But that line grows untenable as this recession lingers and the recovery maintains its snail's pace. Besides, the economically literate, those insufferable know-it-alls, keep pointing out that it's those awful investors who meet payrolls and create jobs, needed jobs, for the rest of us.
Imagine that. The rich turn out to have their uses after all. Even those folks who just want to be rich, and so invest their capital and labor in their dream, can come in handy. Maybe they shouldn't be penalized for their ambition after all.
As election day approaches, more and more Democratic candidates begin to see the light, especially when voters keep asking where the jobs are. Remember when unemployment would never reach 8 percent? That mark was left behind some time ago. Result: More and more blue dogs decide they're for extending the Bush tax cuts after all. All of the cuts. For everybody.
And so, no surprise, Sen. Weathervane is, as always, reconsidering. She's still in favor of extending those Bush Era tax cuts to only some taxpayers, she said other day. But, and there's always a but with her, "I think there is a reasonable way to look at how we extend those cuts for the category in between $250,000 (a year) and millionaire status. Those are important places, too. You can see resources getting back into the economy."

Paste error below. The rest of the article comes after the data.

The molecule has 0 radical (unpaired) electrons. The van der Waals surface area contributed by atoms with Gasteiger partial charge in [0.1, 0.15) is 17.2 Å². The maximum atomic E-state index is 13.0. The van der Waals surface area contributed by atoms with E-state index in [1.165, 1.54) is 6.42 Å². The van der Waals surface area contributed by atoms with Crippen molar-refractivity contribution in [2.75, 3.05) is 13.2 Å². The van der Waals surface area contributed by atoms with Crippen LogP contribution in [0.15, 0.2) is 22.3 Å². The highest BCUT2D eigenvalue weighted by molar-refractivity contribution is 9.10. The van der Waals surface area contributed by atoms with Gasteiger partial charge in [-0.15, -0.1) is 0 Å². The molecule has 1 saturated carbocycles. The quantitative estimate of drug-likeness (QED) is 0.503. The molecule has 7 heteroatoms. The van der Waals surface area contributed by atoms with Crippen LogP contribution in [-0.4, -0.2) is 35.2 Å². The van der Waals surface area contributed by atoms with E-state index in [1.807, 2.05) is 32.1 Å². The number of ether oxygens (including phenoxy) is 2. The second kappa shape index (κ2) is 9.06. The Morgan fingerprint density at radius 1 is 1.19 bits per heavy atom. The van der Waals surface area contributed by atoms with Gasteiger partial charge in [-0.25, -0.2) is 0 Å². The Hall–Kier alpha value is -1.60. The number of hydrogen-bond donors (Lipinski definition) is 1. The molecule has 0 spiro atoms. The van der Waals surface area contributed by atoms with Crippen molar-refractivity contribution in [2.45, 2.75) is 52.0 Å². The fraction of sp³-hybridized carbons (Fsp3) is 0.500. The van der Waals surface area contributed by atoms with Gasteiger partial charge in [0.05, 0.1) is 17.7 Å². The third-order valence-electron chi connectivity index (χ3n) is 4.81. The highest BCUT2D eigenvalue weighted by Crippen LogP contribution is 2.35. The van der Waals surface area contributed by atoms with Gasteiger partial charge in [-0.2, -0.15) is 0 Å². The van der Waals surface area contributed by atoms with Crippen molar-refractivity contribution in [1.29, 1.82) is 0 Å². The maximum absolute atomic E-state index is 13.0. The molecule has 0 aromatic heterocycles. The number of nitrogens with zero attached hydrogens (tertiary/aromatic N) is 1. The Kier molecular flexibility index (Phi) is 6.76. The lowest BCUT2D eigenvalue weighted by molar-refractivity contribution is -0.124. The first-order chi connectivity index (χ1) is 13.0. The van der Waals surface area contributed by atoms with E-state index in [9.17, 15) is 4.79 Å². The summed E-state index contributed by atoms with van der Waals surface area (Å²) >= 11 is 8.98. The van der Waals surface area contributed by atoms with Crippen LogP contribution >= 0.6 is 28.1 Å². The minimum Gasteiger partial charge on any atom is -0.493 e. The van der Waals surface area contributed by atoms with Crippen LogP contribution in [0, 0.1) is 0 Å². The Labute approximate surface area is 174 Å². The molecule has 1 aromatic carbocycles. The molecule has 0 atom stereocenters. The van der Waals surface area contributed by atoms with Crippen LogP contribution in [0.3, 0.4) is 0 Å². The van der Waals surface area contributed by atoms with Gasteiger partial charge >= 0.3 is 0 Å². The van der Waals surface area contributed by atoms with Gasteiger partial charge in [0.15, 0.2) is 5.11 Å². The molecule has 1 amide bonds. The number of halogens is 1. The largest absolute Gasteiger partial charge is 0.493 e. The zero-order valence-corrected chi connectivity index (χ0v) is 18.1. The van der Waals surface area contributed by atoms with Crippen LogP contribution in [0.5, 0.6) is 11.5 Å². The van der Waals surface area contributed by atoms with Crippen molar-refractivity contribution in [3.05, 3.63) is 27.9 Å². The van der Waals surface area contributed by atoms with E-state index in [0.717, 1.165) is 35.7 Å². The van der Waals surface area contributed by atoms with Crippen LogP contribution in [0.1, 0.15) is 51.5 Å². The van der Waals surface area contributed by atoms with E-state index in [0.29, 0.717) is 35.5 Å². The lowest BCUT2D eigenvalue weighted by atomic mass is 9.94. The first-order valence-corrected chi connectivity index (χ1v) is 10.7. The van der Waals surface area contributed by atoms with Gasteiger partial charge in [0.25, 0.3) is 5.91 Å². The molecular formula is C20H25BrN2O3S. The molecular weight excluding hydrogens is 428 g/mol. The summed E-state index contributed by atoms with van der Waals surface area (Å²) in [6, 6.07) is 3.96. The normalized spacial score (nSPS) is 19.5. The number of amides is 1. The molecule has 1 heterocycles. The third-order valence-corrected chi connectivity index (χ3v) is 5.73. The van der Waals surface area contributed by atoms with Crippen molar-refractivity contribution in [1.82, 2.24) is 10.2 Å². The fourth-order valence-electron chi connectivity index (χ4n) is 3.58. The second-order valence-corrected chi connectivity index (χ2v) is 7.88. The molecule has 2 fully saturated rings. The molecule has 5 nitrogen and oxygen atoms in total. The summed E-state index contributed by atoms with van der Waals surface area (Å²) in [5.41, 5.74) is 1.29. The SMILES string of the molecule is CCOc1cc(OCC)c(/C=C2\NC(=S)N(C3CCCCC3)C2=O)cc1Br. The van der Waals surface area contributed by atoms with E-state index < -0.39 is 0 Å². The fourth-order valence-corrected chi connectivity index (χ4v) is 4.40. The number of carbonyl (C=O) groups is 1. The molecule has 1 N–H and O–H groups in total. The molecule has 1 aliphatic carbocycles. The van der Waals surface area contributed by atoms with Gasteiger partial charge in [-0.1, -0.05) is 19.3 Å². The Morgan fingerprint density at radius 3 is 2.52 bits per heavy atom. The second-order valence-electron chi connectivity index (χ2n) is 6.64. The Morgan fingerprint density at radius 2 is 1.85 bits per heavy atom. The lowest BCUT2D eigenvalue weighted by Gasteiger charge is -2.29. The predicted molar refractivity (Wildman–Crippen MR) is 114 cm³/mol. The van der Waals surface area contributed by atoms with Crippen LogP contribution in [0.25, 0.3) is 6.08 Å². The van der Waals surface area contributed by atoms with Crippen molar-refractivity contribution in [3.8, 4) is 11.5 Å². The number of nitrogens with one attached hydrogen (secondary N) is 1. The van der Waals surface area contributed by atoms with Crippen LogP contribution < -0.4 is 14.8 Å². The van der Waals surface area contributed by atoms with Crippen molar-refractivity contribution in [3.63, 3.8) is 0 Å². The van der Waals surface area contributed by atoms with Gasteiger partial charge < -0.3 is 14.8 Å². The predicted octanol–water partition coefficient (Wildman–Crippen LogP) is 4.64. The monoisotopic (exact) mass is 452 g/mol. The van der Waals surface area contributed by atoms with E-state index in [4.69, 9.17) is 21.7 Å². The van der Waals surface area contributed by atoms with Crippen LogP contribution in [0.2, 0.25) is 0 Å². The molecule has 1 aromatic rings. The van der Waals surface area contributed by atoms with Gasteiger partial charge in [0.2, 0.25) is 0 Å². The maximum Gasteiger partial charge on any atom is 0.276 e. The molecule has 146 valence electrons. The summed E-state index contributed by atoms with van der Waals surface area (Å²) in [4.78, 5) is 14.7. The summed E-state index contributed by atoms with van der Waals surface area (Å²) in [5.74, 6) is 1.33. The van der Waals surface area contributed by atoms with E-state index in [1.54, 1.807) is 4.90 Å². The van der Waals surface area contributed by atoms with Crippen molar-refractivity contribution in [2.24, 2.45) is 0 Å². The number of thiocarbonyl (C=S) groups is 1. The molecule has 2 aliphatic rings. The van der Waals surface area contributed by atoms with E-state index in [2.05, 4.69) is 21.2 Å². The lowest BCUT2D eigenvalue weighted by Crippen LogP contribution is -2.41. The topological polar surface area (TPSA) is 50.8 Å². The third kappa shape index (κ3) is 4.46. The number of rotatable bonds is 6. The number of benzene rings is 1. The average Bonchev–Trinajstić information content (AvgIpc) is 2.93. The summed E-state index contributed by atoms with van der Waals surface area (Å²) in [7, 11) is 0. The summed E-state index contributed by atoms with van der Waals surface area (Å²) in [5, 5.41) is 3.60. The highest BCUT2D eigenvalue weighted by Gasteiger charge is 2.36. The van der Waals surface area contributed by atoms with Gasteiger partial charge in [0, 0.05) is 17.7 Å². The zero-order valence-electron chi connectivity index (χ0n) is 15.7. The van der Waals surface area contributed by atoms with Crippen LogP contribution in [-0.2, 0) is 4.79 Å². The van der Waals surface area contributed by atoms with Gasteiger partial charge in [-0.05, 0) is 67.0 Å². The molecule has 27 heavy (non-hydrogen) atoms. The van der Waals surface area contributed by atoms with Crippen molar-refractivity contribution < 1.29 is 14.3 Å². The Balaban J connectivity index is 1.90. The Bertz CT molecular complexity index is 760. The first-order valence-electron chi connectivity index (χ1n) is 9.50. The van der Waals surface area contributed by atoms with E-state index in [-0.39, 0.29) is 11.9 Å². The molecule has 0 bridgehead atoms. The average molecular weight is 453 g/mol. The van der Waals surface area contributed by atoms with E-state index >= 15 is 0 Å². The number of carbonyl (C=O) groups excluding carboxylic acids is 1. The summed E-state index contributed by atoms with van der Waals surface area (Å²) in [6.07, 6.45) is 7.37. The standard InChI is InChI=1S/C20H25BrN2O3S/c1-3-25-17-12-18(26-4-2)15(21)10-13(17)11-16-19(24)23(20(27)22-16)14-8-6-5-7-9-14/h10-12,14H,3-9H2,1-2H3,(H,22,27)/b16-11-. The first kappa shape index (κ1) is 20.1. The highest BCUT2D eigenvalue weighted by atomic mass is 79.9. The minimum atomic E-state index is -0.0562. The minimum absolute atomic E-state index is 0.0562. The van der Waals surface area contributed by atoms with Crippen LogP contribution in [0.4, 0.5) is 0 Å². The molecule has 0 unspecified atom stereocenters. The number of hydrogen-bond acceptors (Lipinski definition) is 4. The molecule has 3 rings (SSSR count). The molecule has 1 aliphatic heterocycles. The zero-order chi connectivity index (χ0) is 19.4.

Forget Economics 101. There's nothing like a re-election campaign in uncertain times to teach a U.S. senator some basic economics. Like the advantages of "getting resources back in the economy." By which I think she means encouraging people to invest by not expropriating most of the income from their investments. The senator's eyes may not have completely opened, but at least they're fluttering. Midterm elections can have that effect on blue dogs.
By now Blanche Lincoln's opponent in this election sounds as bored as the rest of us in Arkansas with the senator's constantly changing positions. He's a stolid -- you might even say dull -- Republican congressman by the name of John Boozman, and he's much too pedestrian a thinker to maintain an interest in the senator's political contortions. Even if it's quite a show. (Continuing Performances!)